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Canadians Are Sick And Tired Of Tim Hortons

The sad fall from grace.
Senior Editor
Canadians Are Sick And Tired Of Tim Hortons

This morning I left my place at 7:00am to find a nice local café to recharge and catch the morning news. I just took part in the mass migration that is Montreal Moving Day, and after one week of getting settled, I feel ready to explore the diverse eateries and popular meeting places that my new neighbourhood has to offer.

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I was walking along the neighbourhood's main commercial thoroughfare when I was struck with a pretty incredible realization: I can't remember the last time I went to Tim Hortons.

When I happened upon my local franchise, I wondered what had kept me away for so long and why I still had no inclination to give the company my patronage now. I settled in a bright café down the street, did some research, and came across some pretty startling news.

Canadians are sick of Tim Hortons. And that's not all. Canadians are also losing faith in the company that once occupied a high pedestal in the national imagination.

In a recent poll by the Reputation Institute that lists the most reputable companies in the country, Tims Hortons earns the distinction of the company with the "fastest falling" rank. According to the poll, Canadians have become increasingly "concerned for" its "employees' well-being" and business transparency.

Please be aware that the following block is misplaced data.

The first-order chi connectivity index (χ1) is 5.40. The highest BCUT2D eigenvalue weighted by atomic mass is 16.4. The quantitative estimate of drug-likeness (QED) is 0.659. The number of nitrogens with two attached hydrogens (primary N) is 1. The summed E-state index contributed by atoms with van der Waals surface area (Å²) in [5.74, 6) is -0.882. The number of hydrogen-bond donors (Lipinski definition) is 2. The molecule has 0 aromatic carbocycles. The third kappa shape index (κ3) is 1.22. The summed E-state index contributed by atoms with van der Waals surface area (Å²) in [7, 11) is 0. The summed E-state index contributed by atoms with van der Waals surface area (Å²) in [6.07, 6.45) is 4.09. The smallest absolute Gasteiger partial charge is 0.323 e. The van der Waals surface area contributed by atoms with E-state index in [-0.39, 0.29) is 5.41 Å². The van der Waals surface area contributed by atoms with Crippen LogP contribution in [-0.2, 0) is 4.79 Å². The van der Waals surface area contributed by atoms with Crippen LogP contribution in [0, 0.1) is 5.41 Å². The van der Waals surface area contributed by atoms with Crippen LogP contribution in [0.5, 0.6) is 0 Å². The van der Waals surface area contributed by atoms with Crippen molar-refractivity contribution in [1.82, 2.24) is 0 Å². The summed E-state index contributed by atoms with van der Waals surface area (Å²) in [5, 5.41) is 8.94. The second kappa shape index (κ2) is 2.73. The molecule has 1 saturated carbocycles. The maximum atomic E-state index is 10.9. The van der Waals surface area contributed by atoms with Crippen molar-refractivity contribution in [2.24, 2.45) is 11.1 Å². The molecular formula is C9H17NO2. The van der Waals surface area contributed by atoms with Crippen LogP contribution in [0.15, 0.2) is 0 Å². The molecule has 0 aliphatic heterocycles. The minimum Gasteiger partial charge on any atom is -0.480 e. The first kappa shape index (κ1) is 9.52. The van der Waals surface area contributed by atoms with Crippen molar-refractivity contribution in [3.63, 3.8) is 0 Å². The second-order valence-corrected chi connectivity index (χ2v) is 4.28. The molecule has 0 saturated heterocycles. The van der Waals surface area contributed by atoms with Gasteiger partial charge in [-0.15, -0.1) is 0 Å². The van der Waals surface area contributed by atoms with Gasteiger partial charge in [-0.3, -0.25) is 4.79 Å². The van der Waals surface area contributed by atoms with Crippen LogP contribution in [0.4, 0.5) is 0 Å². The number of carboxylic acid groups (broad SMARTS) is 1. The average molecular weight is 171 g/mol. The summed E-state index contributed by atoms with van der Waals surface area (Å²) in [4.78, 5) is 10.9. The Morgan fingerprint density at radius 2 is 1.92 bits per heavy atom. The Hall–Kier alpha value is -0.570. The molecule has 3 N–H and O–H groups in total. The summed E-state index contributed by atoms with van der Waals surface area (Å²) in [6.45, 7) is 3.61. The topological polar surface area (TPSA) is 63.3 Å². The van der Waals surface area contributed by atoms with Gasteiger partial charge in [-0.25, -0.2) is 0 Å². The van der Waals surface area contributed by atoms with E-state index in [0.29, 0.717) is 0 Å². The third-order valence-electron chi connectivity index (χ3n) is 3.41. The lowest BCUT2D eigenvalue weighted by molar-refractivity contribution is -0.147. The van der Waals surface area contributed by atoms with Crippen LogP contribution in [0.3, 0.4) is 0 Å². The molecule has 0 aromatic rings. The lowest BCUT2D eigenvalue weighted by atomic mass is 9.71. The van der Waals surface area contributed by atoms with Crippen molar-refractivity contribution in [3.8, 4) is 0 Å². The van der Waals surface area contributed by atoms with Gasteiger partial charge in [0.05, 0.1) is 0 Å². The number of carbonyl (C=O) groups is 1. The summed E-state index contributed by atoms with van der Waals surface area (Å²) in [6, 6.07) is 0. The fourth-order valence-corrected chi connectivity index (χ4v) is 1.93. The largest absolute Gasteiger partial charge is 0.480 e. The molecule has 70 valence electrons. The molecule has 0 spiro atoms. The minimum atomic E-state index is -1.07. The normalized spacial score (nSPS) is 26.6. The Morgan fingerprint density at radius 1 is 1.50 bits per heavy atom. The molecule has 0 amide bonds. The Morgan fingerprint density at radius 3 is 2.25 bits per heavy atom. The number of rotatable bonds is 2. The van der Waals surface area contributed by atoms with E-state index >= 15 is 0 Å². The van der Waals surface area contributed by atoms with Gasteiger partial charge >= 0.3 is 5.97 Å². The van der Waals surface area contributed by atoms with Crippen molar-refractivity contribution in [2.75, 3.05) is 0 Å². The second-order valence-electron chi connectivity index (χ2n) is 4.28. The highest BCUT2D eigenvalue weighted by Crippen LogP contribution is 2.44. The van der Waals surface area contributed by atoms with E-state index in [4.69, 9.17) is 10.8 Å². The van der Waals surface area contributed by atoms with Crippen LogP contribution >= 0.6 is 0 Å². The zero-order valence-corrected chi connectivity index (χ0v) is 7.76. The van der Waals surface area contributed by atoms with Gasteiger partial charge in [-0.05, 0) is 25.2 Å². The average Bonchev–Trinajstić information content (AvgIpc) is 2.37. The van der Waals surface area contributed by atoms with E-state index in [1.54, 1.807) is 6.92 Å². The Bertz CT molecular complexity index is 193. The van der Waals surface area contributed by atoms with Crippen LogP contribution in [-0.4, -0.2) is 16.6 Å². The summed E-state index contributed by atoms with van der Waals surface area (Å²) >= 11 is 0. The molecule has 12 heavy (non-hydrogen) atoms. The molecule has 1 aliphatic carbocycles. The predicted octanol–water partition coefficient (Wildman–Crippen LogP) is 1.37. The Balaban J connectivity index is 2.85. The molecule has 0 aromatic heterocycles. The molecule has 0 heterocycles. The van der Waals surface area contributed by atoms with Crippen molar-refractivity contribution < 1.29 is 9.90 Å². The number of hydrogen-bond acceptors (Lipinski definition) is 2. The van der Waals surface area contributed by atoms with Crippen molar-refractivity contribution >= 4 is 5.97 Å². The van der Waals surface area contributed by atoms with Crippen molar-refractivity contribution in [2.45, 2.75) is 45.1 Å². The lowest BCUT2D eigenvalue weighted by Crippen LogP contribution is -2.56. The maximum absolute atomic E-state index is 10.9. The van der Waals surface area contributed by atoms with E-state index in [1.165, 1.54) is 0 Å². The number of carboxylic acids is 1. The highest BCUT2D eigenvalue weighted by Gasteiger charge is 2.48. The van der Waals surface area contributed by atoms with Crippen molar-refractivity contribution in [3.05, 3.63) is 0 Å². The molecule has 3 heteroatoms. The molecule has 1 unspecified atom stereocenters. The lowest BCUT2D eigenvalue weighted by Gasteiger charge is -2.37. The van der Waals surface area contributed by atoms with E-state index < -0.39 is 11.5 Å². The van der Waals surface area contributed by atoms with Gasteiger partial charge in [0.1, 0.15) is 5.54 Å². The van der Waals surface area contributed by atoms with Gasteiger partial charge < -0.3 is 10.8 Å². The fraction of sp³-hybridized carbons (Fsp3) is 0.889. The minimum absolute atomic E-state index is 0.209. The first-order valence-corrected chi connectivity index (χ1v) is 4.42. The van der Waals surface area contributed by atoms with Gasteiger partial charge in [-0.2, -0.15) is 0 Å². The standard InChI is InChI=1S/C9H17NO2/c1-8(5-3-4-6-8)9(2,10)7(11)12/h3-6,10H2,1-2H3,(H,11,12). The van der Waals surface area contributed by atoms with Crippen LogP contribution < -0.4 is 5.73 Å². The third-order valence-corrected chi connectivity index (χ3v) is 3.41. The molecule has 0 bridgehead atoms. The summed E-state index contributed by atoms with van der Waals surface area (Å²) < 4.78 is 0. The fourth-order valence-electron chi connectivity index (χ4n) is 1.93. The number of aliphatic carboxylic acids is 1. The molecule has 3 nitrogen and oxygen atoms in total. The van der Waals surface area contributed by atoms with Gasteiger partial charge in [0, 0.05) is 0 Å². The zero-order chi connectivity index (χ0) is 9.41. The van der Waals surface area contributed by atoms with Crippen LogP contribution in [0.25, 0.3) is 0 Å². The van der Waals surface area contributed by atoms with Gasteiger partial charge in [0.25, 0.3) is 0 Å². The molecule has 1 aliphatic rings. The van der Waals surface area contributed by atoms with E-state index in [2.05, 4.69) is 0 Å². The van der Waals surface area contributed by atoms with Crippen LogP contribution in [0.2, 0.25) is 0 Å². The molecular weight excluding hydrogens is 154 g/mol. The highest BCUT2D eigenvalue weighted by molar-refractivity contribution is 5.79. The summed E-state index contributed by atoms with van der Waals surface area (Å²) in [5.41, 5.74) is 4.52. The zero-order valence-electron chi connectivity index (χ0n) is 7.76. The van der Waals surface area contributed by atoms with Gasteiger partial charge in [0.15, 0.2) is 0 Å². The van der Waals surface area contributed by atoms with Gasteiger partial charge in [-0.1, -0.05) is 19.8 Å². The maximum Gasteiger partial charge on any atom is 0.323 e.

Moreover, fewer Canadians are likely to buy from the brand or recommend it to a friend. That means new Canadians might forego the once popular marker of Canadian residency.

All that amounted to a rankings plummet out of the top 50.

Timmies has long been a staple of the Canadian quotidian experience. Its coffee and treats are a rite of passage for newcomers. Its novelty items have made headlines in the past. So this news is not only surprising, it's disheartening.

One factor in particular hasn't helped the company: its absorption into the American Burger King conglomerate. When the two companies merged, Burger King effectively became a Canadian company, but its brand is still most identifiably American.

At a time when Canadians are making a push to buy local and boycott American products in response to Trump's Trade War, that's not good.

It also doesn't help that Timmies has made a mockery of Canadian cuisine with some of its latest products. Last month, Canadians took to twitter in a viral trend to make fun of the revolting Tim Hortons poutine.

In the meantime, we should continue to support local Canadian businesses. There's no telling when Trump's trade war could take a turn for the worse.

Stay tuned.

Source 1 | Source 2

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